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5.3: Non-Linear Diophantine Equations

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    The following are some well-known examples of non-linear Diophantine equations:

    Pythagorean Equation

    Pythagorean Equation

    Equations of the form \(x^2+y^2=z^2\), where \(x,y,z \in \mathbb{Z}\).

    This equation arises out of geometric consideration, as Pythagoras was a geometer in ancient Greece.

    Note that \(3^2+4^2=5^2\) is a solution to the above equation. In this case, \(4+5=3^2\).

    This happens to be the first instance of a pattern.

    Example \(\PageIndex{1}\)

    Let \(x\) be a positive odd integer. If \(x^2\) is a sum of two consecutive positive integers \(y\) and \( z\), then \(x^2+y^2=z^2\).


    Let \(x,y,z \in \mathbb{Z}_+\) such that  \(x^2=y+z\) and \(z=y+1\).

    Consider, \(x^2+y^2=(y+z)+y^2=(y+y+1)+y^2=y^2+2y+1=(y+1)^2=z^2.\)

    Note that \(5^2=12+13\) and \(7^2=24+25\).

    Example \(\PageIndex{2}\)

    Let \(x\) be a positive even integer. If \(\dfrac{x^2}{2}\) is a sum two positive integers \(y\) and \( z\) differs by \(2\), then \(x^2+y^2=z^2\).


    Note that \(\dfrac{6^2}{2}=18=10+8\) and \(10^2=8^2+6^2\).

    Also, \(\dfrac{8^2}{2}=32=15+17\) and \(17^2=15^2+8^2\).

    Note that these patterns always generate solutions to the Pythagorean equations.  Thus there are infinitely many solutions to the Pythagorean equations.  Note that \(\{x=3,y=4, z=5\}\) and \(\{x=6,y=8,z=10\}\) are solutions to the Pythagorean equations.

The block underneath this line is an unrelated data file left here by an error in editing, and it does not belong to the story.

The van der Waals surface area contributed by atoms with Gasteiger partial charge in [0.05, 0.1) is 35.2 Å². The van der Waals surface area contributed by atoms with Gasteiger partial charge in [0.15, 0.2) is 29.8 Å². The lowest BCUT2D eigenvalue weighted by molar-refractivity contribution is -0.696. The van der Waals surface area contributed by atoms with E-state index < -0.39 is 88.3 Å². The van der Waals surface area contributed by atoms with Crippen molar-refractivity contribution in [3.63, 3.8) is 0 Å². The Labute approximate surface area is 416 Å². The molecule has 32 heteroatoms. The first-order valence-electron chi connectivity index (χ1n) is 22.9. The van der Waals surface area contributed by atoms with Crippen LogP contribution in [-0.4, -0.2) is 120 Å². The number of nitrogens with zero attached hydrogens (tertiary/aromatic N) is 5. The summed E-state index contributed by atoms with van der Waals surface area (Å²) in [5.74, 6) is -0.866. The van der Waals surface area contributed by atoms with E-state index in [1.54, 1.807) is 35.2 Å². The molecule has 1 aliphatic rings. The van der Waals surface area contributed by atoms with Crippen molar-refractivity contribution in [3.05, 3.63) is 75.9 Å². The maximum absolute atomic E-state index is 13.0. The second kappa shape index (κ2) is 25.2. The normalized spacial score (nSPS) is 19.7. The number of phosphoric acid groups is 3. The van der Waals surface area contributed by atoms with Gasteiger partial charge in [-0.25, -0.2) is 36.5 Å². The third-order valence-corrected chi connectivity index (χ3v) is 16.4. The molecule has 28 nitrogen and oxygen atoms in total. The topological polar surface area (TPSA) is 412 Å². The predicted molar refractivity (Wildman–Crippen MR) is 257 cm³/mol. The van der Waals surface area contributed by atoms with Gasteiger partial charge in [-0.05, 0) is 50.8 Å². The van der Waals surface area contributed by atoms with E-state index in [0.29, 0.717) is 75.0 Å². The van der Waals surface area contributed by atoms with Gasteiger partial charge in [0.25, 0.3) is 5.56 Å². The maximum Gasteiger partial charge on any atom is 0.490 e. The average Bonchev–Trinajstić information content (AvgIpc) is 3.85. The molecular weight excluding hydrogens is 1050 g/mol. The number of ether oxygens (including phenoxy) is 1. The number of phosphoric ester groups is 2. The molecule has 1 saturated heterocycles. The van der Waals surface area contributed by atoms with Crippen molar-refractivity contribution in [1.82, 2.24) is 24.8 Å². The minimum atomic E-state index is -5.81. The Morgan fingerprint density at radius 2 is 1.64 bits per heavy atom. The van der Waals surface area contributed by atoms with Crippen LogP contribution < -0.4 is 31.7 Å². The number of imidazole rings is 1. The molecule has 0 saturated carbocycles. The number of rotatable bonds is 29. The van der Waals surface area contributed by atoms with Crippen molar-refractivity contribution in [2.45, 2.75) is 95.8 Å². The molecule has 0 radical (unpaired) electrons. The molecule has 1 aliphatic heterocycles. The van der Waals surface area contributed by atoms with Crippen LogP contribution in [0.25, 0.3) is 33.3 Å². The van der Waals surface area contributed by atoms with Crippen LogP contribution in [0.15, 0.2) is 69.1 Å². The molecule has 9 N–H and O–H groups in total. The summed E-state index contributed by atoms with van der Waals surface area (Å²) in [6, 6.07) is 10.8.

However, these patterns do not generate all solutions.

    Example \(\PageIndex{3}\)

    Not all the solutions to   \(x^2+y^2=z^2\) ,  \(x,y,z \in \mathbb{Z}_+\) can be obtained by doubling a solution.


    Note that \(\{x=20,y=21, z=29\}\) can't be obtained from doubling a solution.

    Pellian Equation

    Pellian Equation

    Equations of the form \(x^2-dy^2=1\), where \(x,y \in \mathbb{Z}\), and \(d\) is a positive integer which is not a square of an integer.

    Note that the solutions to \(x^2-2y^2=1\), where \(x,y \in \mathbb{Z}\), give rise to square triangular numbers.

     A square triangular numbers are of the form \(\dfrac{t(t+1)}{2}=s^2\), for some \(t, s \in \mathbb{Z}_+.\)

    Then \(t^2+t=2s^2.\) Now \(4(t^2+t)+1=8s^2+1\).

    Thus \((2t+1)^2=8s^2+1.\)  Let \(x=2t+1\) and \(y=2s\), then \(x^2-2y^2=1.\)

    Example \(\PageIndex{4}\)

    Consider the Pellian equation \(x^2-2y^2=1\).

    1. Find a solution to the Pellian equation, by inspection.
    2. Prove that if \(x=a\) and \(y=b\) is a solution, then \(x=a^2+2b^2\) and \(y=2ab\) is also a solution.


    1.\( x=3, y=2\).

    2. Assume that \(a^2-2b^2=1\). Consider \((a^2+2b^2)^2-2(2ab)^2= a^4+4a^2b^2+4b^4-8a^2b^2=a^4-4a^2b^2+4b^4=(a^2-2b^2)^2=1.\) Hence the result.

    This page titled 5.3: Non-Linear Diophantine Equations is shared under a CC BY-NC-SA license and was authored, remixed, and/or curated by Pamini Thangarajah.